The consultation period on a proposed offshore wind zone off the coast of the Illawarra is drawing to a close. After two months, residents, business and community organisations have had the chance to have their say on the zone that covers 1461 square kilometres, 10 to 30km off the coast from Wombarra to Gerringong.
The consultation period has drawn out passionate support and opposition to the proposal in the Illawarra, with heated debates online and rally that drew 1000 opponents to Flagstaff Hill.
Throughout, the Illawarra Mercury has sought to provide constructive, evidence based information on the zone, as well as sharing the views of the community on the proposal.
Below, we have collected scores of your questions, gathered from Facebook, comments on our articles and via email. While not all answers are definitive, we hope it enables our readers to make an informed submission - if they wish - and a way through claims and counterclaims they may find online.
Wind turbines located at sea have a higher capacity factor than those on land. This means that wind turbines at sea produce their maximum electricity output between 45 and 55 per cent of the time, onshore wind turbines produce their maximum output only 30-35 per cent of the time.
For comparison, Australia's current fleet of ageing coal-fired power plants have a capacity factor of 65 per cent, and this is reducing as maintenance issues force unplanned shutdowns. Solar has a capacity factor of between 10 and 25 per cent, mainly due to the sun only shining for half the day.
The chosen location of the Illawarra offshore wind farm places it close to a large, working port in Port Kembla where the turbines from where the turbines can be assembled and serviced. The location also has easier access to high voltage power networks located at the Dapto substation at Yallah.
Australia and the world have a mammoth task to decarbonise not only our existing electricity grid, but our entire energy system, including transport, manufacturing and agriculture. This will require massive amounts of renewable electricity. The longer we wait the more challenging and expensive this task will be.
In addition, NSW's remaining coal fired power stations will be decommissioned in the 2030s, making alternative sources of electricity needed by then.
Depending on the model, wind turbines can contain between 75 and 800 litres of oil used as lubricant.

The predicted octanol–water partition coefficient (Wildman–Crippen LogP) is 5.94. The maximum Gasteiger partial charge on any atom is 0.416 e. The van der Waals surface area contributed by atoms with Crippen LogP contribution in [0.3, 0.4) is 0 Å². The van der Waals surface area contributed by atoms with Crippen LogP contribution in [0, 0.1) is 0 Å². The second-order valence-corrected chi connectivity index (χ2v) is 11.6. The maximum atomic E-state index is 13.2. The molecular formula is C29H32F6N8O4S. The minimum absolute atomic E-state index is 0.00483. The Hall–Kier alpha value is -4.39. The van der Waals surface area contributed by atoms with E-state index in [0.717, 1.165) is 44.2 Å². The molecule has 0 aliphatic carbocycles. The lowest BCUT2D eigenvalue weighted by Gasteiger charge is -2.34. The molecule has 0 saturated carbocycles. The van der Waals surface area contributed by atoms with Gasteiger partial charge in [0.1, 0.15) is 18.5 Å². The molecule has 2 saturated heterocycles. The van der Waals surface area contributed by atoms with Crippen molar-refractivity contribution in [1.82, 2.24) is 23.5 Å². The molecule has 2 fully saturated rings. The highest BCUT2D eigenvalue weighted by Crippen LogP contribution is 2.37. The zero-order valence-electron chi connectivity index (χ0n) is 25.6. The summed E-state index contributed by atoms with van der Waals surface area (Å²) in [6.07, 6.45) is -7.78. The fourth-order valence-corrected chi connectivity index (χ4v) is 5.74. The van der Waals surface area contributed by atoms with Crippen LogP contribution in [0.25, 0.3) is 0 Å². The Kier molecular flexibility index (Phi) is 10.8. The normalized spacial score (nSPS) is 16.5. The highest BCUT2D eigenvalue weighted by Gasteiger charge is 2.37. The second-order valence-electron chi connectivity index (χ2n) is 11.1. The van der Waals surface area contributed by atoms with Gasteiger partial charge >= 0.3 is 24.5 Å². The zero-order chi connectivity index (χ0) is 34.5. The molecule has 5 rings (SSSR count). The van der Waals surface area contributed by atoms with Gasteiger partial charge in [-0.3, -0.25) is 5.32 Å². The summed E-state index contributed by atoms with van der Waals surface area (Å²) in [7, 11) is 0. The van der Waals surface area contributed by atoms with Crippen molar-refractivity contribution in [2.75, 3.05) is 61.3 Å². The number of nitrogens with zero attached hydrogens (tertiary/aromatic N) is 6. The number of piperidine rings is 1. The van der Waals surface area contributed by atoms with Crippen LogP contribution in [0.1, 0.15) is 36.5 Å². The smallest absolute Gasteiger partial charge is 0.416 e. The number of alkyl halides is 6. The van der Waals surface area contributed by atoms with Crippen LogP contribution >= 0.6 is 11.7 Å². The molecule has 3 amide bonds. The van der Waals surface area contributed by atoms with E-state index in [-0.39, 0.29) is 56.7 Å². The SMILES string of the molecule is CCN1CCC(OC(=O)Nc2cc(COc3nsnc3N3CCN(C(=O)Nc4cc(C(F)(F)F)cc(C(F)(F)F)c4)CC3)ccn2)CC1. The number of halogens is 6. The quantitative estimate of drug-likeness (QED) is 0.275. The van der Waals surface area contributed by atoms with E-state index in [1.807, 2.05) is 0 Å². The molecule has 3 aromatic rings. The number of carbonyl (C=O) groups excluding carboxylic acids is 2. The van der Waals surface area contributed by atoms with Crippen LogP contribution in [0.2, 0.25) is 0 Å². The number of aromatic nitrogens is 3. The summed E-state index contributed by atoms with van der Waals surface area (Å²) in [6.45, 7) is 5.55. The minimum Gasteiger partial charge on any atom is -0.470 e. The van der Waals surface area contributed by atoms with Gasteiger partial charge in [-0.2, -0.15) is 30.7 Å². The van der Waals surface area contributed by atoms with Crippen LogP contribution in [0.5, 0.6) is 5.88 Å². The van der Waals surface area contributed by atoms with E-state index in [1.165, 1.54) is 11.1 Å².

Wind turbine manufacturer Vestas has released a circular solution for wind turbine blades, meaning they do not go to landfill. While this solution is still in the trial phase, wind turbines as a whole are 85 per cent recyclable.
As part of the licensing process, any prospective developer will have to outline how they will decommission the wind turbines at the end of their life. This can include recycling the steel, copper and aluminium as well as concrete base.
Offshore wind turbines have a carbon footprint of between 10 and 20 grams of CO2 equivalent per kilowatt hour of electricity generated over their lifecycle. For comparison, solar panels can have upwards of 50 grams.
A wind turbine will pay off its cost in energy in six months of operation. Based on calculations in the United States, a wind turbine would pay off its financial cost in six years and seven months, with a total life span of 25 years or more.
The federal government is not proposing to subsidise the cost of construction or operation.
Currently operating wind turbines have an expected lifespan of 25 years, however as the first generation of wind turbines reach the end of their lifespan they are often found to be in good working condition, and have their lifespan extended for five or more years.
The wind farm will feed in energy to households via the connection to the grid. Some of the electricity may be purchased by industrial users, including for the production of hydrogen.
Offshore wind farms are typically serviced two or three times a year.